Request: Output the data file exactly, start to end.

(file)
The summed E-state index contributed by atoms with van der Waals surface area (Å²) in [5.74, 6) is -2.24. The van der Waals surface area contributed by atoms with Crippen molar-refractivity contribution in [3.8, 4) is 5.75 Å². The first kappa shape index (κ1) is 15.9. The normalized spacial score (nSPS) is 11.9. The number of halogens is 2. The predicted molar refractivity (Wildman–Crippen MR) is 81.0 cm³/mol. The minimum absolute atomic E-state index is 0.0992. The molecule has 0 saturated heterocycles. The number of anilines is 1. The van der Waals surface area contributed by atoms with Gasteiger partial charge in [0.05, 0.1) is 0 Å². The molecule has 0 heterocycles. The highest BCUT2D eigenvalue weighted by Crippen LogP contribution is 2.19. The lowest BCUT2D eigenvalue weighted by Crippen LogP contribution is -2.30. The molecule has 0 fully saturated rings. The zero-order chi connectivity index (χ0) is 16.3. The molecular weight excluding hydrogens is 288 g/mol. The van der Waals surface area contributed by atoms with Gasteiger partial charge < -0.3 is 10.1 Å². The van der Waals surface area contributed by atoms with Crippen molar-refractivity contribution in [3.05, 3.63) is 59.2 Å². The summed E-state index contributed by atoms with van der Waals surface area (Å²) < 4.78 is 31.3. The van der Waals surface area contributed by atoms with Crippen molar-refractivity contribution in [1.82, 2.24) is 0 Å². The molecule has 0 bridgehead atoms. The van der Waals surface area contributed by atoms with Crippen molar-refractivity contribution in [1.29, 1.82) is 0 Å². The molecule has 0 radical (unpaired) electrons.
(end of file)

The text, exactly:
The summed E-state index contributed by atoms with van der Waals surface area (Å²) in [5.74, 6) is -2.24. The van der Waals surface area contributed by atoms with Crippen molar-refractivity contribution in [3.8, 4) is 5.75 Å². The first kappa shape index (κ1) is 15.9. The normalized spacial score (nSPS) is 11.9. The number of halogens is 2. The predicted molar refractivity (Wildman–Crippen MR) is 81.0 cm³/mol. The minimum absolute atomic E-state index is 0.0992. The molecule has 0 saturated heterocycles. The number of anilines is 1. The van der Waals surface area contributed by atoms with Gasteiger partial charge in [0.05, 0.1) is 0 Å². The molecule has 0 heterocycles. The highest BCUT2D eigenvalue weighted by Crippen LogP contribution is 2.19. The lowest BCUT2D eigenvalue weighted by Crippen LogP contribution is -2.30. The molecule has 0 fully saturated rings. The zero-order chi connectivity index (χ0) is 16.3. The molecular weight excluding hydrogens is 288 g/mol. The van der Waals surface area contributed by atoms with Gasteiger partial charge < -0.3 is 10.1 Å². The van der Waals surface area contributed by atoms with Crippen molar-refractivity contribution in [3.05, 3.63) is 59.2 Å². The summed E-state index contributed by atoms with van der Waals surface area (Å²) < 4.78 is 31.3. The van der Waals surface area contributed by atoms with Crippen molar-refractivity contribution in [1.82, 2.24) is 0 Å². The molecule has 0 bridgehead atoms. The van der Waals surface area contributed by atoms with Crippen molar-refractivity contribution in [1.29, 1.82) is 0 Å². The molecule has 0 radical (unpaired) electrons.